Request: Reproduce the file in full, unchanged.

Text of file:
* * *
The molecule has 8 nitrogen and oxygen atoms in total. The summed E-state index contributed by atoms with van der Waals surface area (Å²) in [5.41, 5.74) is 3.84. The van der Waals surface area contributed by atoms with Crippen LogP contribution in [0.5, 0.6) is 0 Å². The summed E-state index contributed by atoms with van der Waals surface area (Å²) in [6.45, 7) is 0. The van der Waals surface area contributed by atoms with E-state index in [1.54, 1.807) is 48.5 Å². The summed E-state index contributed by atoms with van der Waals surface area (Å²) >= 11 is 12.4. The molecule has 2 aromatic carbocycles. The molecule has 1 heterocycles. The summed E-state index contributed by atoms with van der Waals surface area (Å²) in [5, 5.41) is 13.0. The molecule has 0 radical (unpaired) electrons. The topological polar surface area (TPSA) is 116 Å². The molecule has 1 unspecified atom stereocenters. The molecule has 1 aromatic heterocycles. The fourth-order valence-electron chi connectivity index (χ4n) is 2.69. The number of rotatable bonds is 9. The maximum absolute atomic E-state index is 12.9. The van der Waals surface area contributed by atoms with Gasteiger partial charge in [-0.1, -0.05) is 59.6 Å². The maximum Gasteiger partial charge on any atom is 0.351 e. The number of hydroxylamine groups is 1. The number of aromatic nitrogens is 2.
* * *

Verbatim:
The molecule has 8 nitrogen and oxygen atoms in total. The summed E-state index contributed by atoms with van der Waals surface area (Å²) in [5.41, 5.74) is 3.84. The van der Waals surface area contributed by atoms with Crippen LogP contribution in [0.5, 0.6) is 0 Å². The summed E-state index contributed by atoms with van der Waals surface area (Å²) in [6.45, 7) is 0. The van der Waals surface area contributed by atoms with E-state index in [1.54, 1.807) is 48.5 Å². The summed E-state index contributed by atoms with van der Waals surface area (Å²) >= 11 is 12.4. The molecule has 2 aromatic carbocycles. The molecule has 1 heterocycles. The summed E-state index contributed by atoms with van der Waals surface area (Å²) in [5, 5.41) is 13.0. The molecule has 0 radical (unpaired) electrons. The topological polar surface area (TPSA) is 116 Å². The molecule has 1 unspecified atom stereocenters. The molecule has 1 aromatic heterocycles. The fourth-order valence-electron chi connectivity index (χ4n) is 2.69. The number of rotatable bonds is 9. The maximum absolute atomic E-state index is 12.9. The van der Waals surface area contributed by atoms with Gasteiger partial charge in [-0.1, -0.05) is 59.6 Å². The maximum Gasteiger partial charge on any atom is 0.351 e. The number of hydroxylamine groups is 1. The number of aromatic nitrogens is 2.